A new study led by researchers at Beth Israel Deaconess Medical Center (BIDMC), in collaboration with researchers at the Harvard T.H. Chan School of Public Health and the Aalborg University and Institute of Cancer Epidemiology in Denmark, found that consuming moderate amounts of chocolate was associated with significantly lower risk of being diagnosed with atrial fibrillation (AF), a common and potentially life threatening type of irregular heartbeat. The findings were based on data collected and analyzed from a large study of men and women in Denmark. The study published online today in the journal Heart.
“Our study adds to the accumulating evidence of the health benefits of moderate chocolate intake and highlights the importance of behavioral factors for potentially lowering the risk of arrhythmias,” said lead author Elizabeth Mostofsky, ScD, MPH, a postdoctoral fellow at BIDMC and an instructor in the Department of Epidemiology at Harvard T. H. Chan School of Public Health.
Previous studies suggest that cocoa and cocoa-containing foods – in particular, dark chocolate, which has a higher cocoa content than milk chocolate – confer cardiovascular benefits, perhaps because of their high content of flavanols, which may promote healthy blood vessel function. But there is only limited research on the association between consuming chocolate and the occurrence of AF, which affects 2.7 to 6.1 million Americans and is linked with higher risk of stroke, heart failure, cognitive decline, dementia, and death.
The study included 55,502 men and women participating in the Danish Diet, Cancer and Heath Study. The researchers obtained information on the study participants’ body mass index, blood pressure and cholesterol, which were measured when participants were recruited between 1993 and 1997. They also looked at participants’ health conditions, including high blood pressure, diabetes, or cardiovascular disease as well as data on their diet and lifestyle gathered from questionnaires. Using a validated questionnaire, the researchers collected information about the participants’ daily chocolate intake.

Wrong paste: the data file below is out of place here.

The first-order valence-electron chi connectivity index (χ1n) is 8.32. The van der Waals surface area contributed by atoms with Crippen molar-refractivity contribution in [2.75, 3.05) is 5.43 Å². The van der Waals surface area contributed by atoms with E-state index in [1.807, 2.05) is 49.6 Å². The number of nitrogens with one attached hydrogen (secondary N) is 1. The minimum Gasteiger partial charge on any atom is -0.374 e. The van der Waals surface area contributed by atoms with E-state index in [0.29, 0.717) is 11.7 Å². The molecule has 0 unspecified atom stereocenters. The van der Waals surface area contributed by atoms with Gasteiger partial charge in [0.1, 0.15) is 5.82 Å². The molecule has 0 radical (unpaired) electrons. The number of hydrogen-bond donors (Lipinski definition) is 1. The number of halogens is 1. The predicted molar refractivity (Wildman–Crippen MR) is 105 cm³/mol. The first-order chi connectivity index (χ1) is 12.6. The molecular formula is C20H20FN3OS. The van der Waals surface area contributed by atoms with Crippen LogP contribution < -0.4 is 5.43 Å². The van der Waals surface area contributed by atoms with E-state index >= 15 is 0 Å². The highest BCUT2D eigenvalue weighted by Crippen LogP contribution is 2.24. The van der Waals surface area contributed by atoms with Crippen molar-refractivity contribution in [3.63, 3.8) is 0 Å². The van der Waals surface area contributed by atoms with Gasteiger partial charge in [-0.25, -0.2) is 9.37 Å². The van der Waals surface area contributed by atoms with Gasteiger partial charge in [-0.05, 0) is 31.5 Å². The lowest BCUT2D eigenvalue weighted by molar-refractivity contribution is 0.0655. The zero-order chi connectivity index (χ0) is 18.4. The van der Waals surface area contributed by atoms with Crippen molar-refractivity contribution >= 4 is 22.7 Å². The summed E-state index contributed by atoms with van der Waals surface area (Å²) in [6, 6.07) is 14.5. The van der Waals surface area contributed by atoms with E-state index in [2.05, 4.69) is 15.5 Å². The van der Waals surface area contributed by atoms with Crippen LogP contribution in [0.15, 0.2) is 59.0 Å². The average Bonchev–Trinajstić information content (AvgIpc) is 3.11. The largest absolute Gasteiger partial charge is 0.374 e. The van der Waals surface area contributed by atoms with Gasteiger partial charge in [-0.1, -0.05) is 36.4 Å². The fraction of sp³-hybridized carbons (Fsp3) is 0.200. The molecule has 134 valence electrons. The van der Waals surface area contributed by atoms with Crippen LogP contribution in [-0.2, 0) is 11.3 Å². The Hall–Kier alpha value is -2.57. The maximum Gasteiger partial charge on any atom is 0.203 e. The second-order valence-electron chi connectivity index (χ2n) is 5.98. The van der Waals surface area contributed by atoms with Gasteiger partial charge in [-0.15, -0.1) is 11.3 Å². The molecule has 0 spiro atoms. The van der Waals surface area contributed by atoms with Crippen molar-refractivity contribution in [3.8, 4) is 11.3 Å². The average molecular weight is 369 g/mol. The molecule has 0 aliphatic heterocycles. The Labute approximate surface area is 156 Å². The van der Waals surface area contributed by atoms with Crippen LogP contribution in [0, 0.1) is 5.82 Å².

Among the participants recruited, 3,346 cases of AF occurred over a 13.5 year follow-up period based on data collected from the Danish National Patient Register. Compared with participants who ate a one-ounce serving of chocolate less than once per month, participants who ate one to three servings per month had a 10 percent lower rate of AF; those who ate one serving per week had a 17 percent lower rate; and those who ate between two and six servings per week had a 20 percent lower rate. The benefit leveled off slightly with greater chocolate consumption, with those eating one or more servings per day having a 16 percent lower AF rate on average. Results were similar for men and women.
“Despite the fact that most of the chocolate consumed by the study participants likely had relatively low concentrations of potentially protective ingredients, we still observed a significant association between eating chocolate and a lower risk of AF, suggesting that even small amounts of cocoa consumption can have a positive health impact,” Mostofsky said. “Eating excessive amounts of chocolate is not recommended, however, because many chocolate products are high in calories from sugar and fat and could lead to weight gain and other metabolic problems. But moderate intake of chocolate with high cocoa content may be a healthy choice.”
“This study adds to the growing body of evidence that, compared with other snacks or treats, eating small amounts of dark chocolate on a regular basis as part of an overall balanced, heart-healthy diet is a good option that may reduce the risk of cardiovascular disease,” said study author Murray Mittleman, MD, DrPH, a preventive cardiologist at BIDMC and professor of epidemiology at Harvard T.H. Chan School of Public Health.